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Imperium in Imperio

Philip Hamburger on how government regulations have ushered in a new deep state
June 12, 2017

According to Philip Hamburger, author of The Administrative Threat, we’re being governed by unelected experts in ways concerningly reminiscent of the 17th century British monarchy. Our increasingly complex world has given the government justification for unlawful agency delegation, Hamburger claims, and those agencies act as a  “government within the government, [assuming] powers once claimed only by kings.” In a new Wall Street Journal interview with John Tierney, Hamburger shows how this state is evident in everything from the EPA to Title IX.

“Unelected bureaucrats not only write their own laws, they also interpret these laws and enforce them in their own courts with their own judges. All this is in blatant violation of the Constitution, says Mr. Hamburger, 60, a constitutional scholar and winner of the Manhattan Institute’s Hayek Prize last year for his scholarly 2014 book, “Is Administrative Law Unlawful?” (Spoiler alert: Yes.)

“Essentially, much of the Bill of Rights has been gutted,” he says, sitting in his office at Columbia Law School. “The government can choose to proceed against you in a trial in court with constitutional processes, or it can use an administrative proceeding where you don’t have the right to be heard by a real judge or a jury and you don’t have the full due process of law. Our fundamental procedural freedoms, which once were guarantees, have become mere options.” ​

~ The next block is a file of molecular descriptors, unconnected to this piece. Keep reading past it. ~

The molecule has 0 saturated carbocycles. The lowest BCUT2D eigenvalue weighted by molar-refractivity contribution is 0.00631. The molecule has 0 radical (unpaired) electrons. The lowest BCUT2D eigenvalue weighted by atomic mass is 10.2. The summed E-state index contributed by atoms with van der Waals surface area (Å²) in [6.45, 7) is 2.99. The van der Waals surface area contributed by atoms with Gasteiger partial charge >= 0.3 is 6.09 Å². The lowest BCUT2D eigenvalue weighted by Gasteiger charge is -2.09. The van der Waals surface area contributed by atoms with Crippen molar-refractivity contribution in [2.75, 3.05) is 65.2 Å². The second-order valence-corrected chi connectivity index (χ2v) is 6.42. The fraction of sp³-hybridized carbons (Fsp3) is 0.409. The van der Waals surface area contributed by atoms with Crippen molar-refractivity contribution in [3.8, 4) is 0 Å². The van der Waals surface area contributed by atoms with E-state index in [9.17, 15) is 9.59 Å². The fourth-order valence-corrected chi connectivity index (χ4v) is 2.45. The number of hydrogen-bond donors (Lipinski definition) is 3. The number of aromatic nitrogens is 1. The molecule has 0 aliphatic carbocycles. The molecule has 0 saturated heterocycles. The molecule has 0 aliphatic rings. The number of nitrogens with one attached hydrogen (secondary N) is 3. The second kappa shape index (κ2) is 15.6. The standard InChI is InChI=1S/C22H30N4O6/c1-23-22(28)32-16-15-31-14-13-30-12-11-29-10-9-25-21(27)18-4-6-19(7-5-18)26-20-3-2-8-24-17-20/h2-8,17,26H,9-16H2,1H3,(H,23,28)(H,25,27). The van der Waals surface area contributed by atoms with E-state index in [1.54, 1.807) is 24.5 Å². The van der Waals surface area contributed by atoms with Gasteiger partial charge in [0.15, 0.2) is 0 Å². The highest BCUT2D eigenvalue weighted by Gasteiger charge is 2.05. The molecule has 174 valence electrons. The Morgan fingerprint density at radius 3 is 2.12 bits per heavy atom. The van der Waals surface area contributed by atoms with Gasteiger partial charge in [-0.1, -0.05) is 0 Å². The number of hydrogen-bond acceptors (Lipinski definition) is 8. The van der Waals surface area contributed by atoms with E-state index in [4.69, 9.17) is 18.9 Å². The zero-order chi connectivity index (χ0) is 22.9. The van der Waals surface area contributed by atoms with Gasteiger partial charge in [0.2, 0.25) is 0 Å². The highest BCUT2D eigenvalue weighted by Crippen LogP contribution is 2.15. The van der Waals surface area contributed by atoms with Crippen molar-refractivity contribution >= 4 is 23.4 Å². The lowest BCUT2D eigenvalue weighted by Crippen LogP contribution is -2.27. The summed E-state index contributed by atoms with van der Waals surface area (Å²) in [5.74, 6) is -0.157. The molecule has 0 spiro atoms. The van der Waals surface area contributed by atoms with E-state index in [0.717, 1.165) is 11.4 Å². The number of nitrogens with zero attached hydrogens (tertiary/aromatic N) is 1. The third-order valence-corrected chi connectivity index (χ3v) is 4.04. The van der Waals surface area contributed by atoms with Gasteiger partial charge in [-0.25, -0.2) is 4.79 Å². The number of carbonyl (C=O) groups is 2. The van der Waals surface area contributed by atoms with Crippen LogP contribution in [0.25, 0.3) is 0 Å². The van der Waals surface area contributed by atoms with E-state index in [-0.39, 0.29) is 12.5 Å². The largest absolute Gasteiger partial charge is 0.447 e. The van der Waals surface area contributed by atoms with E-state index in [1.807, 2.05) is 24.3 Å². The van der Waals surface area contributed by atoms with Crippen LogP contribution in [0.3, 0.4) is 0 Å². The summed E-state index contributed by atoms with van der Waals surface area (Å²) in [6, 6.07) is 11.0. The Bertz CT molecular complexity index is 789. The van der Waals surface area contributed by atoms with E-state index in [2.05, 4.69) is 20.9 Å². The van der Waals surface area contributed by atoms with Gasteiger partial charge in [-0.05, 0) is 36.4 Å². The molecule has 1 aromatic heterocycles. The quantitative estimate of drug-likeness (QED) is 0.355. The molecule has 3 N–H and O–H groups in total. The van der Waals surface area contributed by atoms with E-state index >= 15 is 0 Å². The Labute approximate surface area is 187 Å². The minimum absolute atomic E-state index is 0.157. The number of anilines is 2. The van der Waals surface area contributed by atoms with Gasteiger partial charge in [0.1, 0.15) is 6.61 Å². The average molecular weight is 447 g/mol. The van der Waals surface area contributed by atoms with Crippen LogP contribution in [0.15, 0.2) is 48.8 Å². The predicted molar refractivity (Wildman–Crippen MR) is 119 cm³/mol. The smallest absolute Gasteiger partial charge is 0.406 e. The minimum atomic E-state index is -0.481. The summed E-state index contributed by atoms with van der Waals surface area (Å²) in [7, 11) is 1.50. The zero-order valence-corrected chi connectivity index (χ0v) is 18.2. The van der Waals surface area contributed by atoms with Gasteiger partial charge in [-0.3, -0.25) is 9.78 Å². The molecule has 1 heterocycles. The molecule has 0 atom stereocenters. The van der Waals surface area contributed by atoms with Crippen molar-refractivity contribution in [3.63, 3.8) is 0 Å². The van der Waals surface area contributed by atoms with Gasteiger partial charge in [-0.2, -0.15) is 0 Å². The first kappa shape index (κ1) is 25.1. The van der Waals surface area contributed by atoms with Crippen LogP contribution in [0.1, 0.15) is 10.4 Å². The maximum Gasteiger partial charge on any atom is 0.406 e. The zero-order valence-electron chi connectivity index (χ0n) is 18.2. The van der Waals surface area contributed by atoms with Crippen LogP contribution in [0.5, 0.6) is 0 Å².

In volume and complexity, the edicts from federal agencies exceed the laws passed by Congress by orders of magnitude. “The administrative state has become the government’s predominant mode of contact with citizens,” Mr. Hamburger says. “Ultimately this is not about the politics of left or right. Unlawful government power should worry everybody.”

Read the full article here.

In this Article

The Administrative Threat

Government agencies regulate Americans in the full range of their lives, including their political participation, their economic endeavors, and their personal lives. As a result, administrative power is a pervasive feature of American life. But is this power constitutional?

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